There are also plenty more firms reporting earnings


and among them is Visa, which reports third-quarter profits.


The company makes money by facilitating credit


India's efforts to go cashless should provide


And with more coal being transported around the country, the largest US


railroad Union Pacific is expected to report a rise in


Sue Noffke, UK Equities Fund Manager at Schroders joins us in the studio.


Good to see you. So, easyJet, God results? Good results after what was


a difficult year last year, with Air Traffic Control strikes, there is


fears over Brexit, this year you have had Easter move into the third


quarter period. Better punctuality, and a few other things coming to


fruition, so people are still wanting to spend on holidays and


travel and prioritising that, and you have seen despite capacity being


added across the industry, easyJet has been able to sell more seats to


more people. Do you think easyJet will be able to swerve any


turbulence, given its chief executive is leaving for ITV? Its


share price has dipped slight loin that news? It has been strong so far


in 2017, the shares have been one of the best performers in the FTSE 100.


It faces a number of head winds, so whether that is the appetite for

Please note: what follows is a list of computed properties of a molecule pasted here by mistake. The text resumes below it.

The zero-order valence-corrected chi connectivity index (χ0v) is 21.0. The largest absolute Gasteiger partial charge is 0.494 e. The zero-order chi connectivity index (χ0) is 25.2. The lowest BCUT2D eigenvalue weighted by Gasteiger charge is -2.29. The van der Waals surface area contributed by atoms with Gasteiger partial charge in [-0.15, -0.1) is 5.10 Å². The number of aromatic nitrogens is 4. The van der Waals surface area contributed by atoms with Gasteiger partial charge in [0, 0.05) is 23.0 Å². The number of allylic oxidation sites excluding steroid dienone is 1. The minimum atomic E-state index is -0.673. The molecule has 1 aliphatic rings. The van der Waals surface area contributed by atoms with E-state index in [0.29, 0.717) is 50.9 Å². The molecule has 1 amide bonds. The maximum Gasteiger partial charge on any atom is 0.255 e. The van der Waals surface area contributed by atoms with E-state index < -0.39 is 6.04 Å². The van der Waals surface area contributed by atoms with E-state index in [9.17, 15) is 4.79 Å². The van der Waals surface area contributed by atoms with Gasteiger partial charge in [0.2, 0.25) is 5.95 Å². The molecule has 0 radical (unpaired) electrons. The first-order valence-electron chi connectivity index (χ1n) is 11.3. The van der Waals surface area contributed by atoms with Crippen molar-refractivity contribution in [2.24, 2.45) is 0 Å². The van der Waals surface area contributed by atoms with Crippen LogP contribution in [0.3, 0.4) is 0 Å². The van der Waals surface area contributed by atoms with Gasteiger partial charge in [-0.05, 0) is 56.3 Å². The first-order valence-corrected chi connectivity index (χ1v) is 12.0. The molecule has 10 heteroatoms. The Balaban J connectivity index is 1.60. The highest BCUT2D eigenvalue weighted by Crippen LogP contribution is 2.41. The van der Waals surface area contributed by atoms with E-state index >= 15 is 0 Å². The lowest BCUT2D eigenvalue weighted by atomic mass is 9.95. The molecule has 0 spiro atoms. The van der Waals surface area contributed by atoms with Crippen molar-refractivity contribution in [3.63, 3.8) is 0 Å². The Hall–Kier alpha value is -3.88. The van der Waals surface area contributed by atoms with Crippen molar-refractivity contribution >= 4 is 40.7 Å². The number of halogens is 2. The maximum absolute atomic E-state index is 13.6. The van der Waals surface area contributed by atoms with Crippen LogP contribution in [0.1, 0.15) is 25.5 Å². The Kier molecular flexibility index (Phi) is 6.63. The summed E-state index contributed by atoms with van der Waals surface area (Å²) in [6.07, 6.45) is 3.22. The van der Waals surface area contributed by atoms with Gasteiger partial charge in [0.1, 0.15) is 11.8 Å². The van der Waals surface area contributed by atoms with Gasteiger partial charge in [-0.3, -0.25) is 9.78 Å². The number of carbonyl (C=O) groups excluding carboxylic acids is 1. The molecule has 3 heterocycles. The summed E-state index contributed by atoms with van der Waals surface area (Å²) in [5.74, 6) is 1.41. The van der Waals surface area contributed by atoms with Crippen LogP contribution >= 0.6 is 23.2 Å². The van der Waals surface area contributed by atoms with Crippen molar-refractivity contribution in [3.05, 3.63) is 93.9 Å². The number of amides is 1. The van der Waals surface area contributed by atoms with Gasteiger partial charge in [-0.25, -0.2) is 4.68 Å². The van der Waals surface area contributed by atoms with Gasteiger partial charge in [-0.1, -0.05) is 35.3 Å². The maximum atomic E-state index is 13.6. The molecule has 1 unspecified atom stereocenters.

consumers to still take holiday, access to European market,


post-Brexit, controlling costs, you know, making sure that you are


getting enough revenues to cover your non-fuel costs. All eyes later


will be on the European Central Bank. We don't expect dramatic moves


from them. It is all in what Mario Draghi wants to try to communicate.


No-one expects interest rates to move but the European economic data


has been firmer, in recent months and so that raises questions about


the tapering of quantitative easing that was put in place when economics


were really softer, so it is a question of when, and how much that


tapering is going to involve. I will watch. Will he put a drag on it?


Still to come. We will be looking at holiday camps with a difference, we


will speak to a woman who is replaces football and baking with


coding and robotics. You are with Business Live from the BBCful


Underlying profits at Sports Direct fell nearly 60% this


year as the firm publish full year results.


Boss Mike Ashley says he wants to turn the firm


into the Selfridges of Sports - but how good a shape


Theo Leggett has been looking through the figures for us.


Theo is in the business news room. Why is sports direct struggling


Because of the falling pound, that is the key reason, Sports Direct


gets a lot of stock from Asia. The pound has fallen and has cost them


money. Sports Direct tried to mitigate that by taking out currency


hedges, but that went wrong when a fall triggered off a payment under


one of its contract which cost it 15 million. Revenues have been pretty


strong, and that might help to explain why its share price is up


sharply this morning, that is down to changes that have been announced